The Desegregation of Public Libraries in the Jim Crow South

Wayne A. Wiegand
Florida State University’s Wayne Wiegand, widely considered the “dean of American library historians,” examines an overlooked chapter in our nation’s civil rights history in a discussion of his book The Desegregation of Public Libraries in the Jim Crow South: Civil Rights and Local Activism.
Tuesday, April 3, 2018
Program: 
6:30 pm
Rosa Parks and James Meredith, you know. The Tougaloo Nine, you might not. The group of students from Mississippi’s historically black Tougaloo College wrote a notable, if largely overlooked, chapter in civil rights history when they were arrested March 27, 1961, for entering the whites-only library in nearby Jackson. It was an important step toward making public libraries truly public in the segregated South.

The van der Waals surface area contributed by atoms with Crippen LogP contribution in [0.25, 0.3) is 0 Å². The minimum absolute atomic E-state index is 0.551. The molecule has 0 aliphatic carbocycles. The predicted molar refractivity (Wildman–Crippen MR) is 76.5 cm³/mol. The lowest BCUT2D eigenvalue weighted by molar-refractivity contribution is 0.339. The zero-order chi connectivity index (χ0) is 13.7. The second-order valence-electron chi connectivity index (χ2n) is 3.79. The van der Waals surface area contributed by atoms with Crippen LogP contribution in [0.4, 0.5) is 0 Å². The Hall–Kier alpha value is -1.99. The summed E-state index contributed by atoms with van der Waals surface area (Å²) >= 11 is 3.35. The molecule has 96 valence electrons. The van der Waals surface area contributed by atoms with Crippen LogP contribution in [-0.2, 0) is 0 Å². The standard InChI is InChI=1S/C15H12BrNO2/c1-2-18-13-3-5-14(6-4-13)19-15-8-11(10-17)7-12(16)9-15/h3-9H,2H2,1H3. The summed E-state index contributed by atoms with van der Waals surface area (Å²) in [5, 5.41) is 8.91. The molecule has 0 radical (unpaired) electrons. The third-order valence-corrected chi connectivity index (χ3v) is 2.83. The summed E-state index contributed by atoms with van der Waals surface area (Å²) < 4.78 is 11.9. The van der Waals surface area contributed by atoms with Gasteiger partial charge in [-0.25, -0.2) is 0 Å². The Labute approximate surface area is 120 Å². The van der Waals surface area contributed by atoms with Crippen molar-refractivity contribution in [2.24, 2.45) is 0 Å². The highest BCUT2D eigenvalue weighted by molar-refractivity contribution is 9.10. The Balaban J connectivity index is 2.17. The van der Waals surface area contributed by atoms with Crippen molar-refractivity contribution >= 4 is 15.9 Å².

Wayne Wiegand, an professor emeritus at Florida State University who is widely considered the “dean of American library historians,” examines what he calls a blind spot in our history in a discussion of his book The Desegregation of Public Libraries in the Jim Crow South: Civil Rights and Local Activism.

The event commemorates National Library Week April 8-14.